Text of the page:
The French film WINGED MIGRATION is an extraordinary experience. To call it a mere documentary is misleading because it has everything: drama, adventure, travel, pathos, art, romance, comedy, tragedy and ecstatic beauty that lifts you out of your seat and into the air to fly alongside these unbelievable beings we call birds. Who needs science fiction and digitally created other-worldly creatures when we have such a species living alongside us here on earth and looking down on us from the sky?
Directed by Jacques Perrin, the film took four years to make, using planes, gliders, helicopters and balloons as well as land vehicles and ingenious camera technology to follow the migration of numerous bird species in seven continents and forty countries from the Arctic to the Amazon, flying low over the Statue of Liberty and the Eiffel Tower, and getting stuck in the oil bogs of industrial wastelands.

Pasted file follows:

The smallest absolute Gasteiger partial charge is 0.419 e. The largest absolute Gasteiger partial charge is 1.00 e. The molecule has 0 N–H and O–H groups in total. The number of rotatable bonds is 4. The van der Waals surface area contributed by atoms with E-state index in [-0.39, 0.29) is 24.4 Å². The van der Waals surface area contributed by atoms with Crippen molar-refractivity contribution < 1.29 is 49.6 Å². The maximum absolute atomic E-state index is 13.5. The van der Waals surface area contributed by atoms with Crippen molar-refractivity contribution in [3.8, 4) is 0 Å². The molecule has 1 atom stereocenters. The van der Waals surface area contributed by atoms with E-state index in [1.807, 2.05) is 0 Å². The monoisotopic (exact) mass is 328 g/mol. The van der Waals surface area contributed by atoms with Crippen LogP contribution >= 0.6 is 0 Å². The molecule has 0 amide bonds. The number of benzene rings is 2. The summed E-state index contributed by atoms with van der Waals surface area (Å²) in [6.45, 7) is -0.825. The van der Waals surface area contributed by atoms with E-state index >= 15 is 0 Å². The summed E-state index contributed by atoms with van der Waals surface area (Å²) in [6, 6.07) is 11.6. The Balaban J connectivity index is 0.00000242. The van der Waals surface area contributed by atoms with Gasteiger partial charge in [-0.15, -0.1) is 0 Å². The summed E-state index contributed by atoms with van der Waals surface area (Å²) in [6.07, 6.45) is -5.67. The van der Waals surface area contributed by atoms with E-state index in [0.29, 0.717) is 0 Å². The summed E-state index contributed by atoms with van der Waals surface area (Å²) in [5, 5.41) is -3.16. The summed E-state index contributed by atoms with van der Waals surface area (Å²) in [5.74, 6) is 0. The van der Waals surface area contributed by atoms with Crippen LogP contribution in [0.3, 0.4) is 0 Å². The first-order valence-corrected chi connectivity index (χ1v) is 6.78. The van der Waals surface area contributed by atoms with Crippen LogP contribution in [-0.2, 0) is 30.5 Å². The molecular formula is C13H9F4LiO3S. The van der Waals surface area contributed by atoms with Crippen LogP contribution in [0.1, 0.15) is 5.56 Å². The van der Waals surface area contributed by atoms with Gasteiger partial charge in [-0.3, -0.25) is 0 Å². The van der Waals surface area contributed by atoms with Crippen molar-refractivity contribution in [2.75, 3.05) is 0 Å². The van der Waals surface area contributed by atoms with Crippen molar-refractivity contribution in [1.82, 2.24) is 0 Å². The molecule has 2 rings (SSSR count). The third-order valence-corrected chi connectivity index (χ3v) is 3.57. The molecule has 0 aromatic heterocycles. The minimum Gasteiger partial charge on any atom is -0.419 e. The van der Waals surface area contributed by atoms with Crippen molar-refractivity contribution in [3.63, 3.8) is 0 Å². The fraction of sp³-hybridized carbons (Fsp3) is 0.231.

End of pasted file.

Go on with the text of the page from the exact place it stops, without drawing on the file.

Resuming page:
There are no special effects and no need for any since those provided by nature are spectacular enough. When the soundtrack is only birds' cries and other mesmerising environmental sounds it's wonderful. But the narrator's heavily French-accented voice is unfortunate, especially since the information he imparts is minimal, and the background music to the birds' odyssey is an equally poor choice. But the quality of the film overrrides any such minor quibbles. There has never been another movie which allows you to fly close-up, beak to beak, with flesh and blood avian angels whose appearance - whether drop-dead gorgeous, awesome or comical - no designer could have imagined. Nor are we accustomed to seeing our world from a bird's-eye view and it's shocking, frightening and breathtakingly stunning. Don't miss this film even if you have to fly for miles to see it.